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This introductory article describes the current market in digital type, offers some insights on the use of different typefaces, and offers some tips for everyone interested in typefaces, both novice and experienced users. Several on-line typeface resources are given, including type foundries, font development tools, and typograpic organizations, conferences, and discussion groups.
Tamye Riggs is a writer, typographer, and designer who's edited several magazines and books on typography and motion graphics. She also serves as the Executive Director of SOTA (The Society of Typographic Aficionados), a non-profit organization which publishes a magazine, "Interrobang," and produces the annual TypeCon conference, to be held this summer in Boston.
(Be sure to try the font quizzes devised by Tamye Riggs and Yves Peters.)
I was chatting recently with an executive from one of the world's largest font distributors. He casually informed me that, this year, his company would have more than 80,000 fonts available for download from their website. That's a staggering figure, but it's not entirely surprising.
Twenty years ago, the introduction of personal computers opened the world of publishing to the masses. The past decade has seen the rapid evolution of digital font production tools for individual use and the explosive growth of internet marketing and communications. Type designers worldwide now have the ability to produce fonts and make them instantly available over the internet. Some font producers market and sell from their own websites, while others prefer to distribute through large font houses. Either way, new type is available 24/7 for customers with internet access and a valid credit card.
With 80,000 fonts a few mouse clicks away, why do Times Roman and Arial still dominate the typographic landscape? Granted, these two fonts (or close variants) come standard with most computer operating systems, and are also displayed in most web browsers. But just because they're easily accessible doesn't make them the right tools for every job.
System fonts, while appropriate for many tasks, are overused and often misused. Comic Sans is perfect for comic strip speech bubbles, kid's birthday party invitations, or a letter to a younger sibling. It's just not the best choice for professionally printed direct marketing pieces or business correspondence. The same goes for Times, Arial, Courier, and the rest — they're seen so much that readers may get bored or even completely ignore text when those fonts are used. I liken it to hearing a song on the radio too many times — what once sounded fresh and creative soon becomes annoying. Eventually, we tune it out.
I'm not picking on system fonts, per se — they were developed to fit specific needs, and to give computer users fonts to work with right out of the box. For some purposes, it's easier and more practical to stick with commonly available fonts. When distributing an editable Word doc to a dozen people in different locations with different types of computers, it only makes sense to use cross-platform standards like Arial or Times.
Compatibility and commonality are not the only issues at hand. Some users prefer to stick with system fonts because they're already paid for. While saving money is always a consideration, anyone working with professional documents should consider unique typefaces to be an investment, a cost of doing business. Quality fonts from many commercial foundries and independent designers are affordably priced. Single fonts are often less than $20 each for standard licensing, with deeply discounted pricing available for multi-font families or large collections.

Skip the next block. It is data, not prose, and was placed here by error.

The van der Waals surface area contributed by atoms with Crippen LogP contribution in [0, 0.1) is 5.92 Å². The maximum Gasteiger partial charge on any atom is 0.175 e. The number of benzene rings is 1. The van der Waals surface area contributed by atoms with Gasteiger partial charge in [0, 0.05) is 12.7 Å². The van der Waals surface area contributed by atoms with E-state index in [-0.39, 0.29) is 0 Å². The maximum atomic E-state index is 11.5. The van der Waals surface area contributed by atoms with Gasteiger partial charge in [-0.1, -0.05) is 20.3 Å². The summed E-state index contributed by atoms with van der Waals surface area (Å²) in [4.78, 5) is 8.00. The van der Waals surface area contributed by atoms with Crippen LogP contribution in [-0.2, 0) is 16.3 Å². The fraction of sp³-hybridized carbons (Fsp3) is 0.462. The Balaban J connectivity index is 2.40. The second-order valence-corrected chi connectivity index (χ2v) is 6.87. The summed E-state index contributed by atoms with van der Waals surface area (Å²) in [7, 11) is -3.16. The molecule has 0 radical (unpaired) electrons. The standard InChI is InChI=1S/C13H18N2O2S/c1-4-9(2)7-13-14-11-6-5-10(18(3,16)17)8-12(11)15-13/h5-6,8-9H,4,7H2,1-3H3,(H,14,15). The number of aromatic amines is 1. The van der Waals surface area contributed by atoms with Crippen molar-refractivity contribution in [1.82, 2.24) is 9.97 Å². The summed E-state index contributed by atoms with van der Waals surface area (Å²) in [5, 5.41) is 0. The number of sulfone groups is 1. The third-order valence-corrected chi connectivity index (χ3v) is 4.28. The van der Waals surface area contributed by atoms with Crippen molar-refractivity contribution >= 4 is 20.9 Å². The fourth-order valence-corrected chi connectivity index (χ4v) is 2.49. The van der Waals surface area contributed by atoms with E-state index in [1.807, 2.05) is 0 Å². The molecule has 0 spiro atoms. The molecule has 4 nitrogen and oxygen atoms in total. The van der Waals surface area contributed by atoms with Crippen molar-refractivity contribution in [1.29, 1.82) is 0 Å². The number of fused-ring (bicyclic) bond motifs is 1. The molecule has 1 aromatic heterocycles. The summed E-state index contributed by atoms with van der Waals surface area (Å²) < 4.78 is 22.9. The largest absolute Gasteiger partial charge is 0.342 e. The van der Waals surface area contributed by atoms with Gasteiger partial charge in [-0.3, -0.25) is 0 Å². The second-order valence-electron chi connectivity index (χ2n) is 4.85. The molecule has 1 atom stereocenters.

Many font retailers offer type viewers and advanced search engines on their websites. These tools make it possible to take a close look at typefaces before any money changes hands, enabling users to more easily find fonts that will meet their needs. There are also a number of type distributors that offer one or more fonts free of charge, as a marketing technique and a way of thanking their customers.
Take advantage of the opportunity to expand your typographic horizons. When you don't have to use a system font, don't. Seek out newer designs, or inspired classics that haven't been overexposed through the years. Typography is exciting — it's a kick to find a typeface that fits your style and delivers your message with finesse. And with so many fonts available, the possibilities are endless. You might even find a typeface that only a few other people in the world know about — it will seem almost as though the designer created it especially for you.
Alternative Types to Explore
Sans Serif Typefaces
There are thousands of type foundries, distributors, and independent designers making and selling fonts. Below is a representative sampling of companies, as well as other resources about typography.
Major foundries and distributors
Monotype Imaging (formerly Agfa Monotype; includes ITC and Letraset labels)
Large independent foundries and distributors
P22 (includes IHOF, Lanston, and other labels)
Large lists of foundries
Font development tools
FontLab (many font dev tools, including Fontographer, FontLab, and TypeTool)
Online typography discussion and news
Page generated June 9, 2010 ; TUG home page; search; contact webmaster.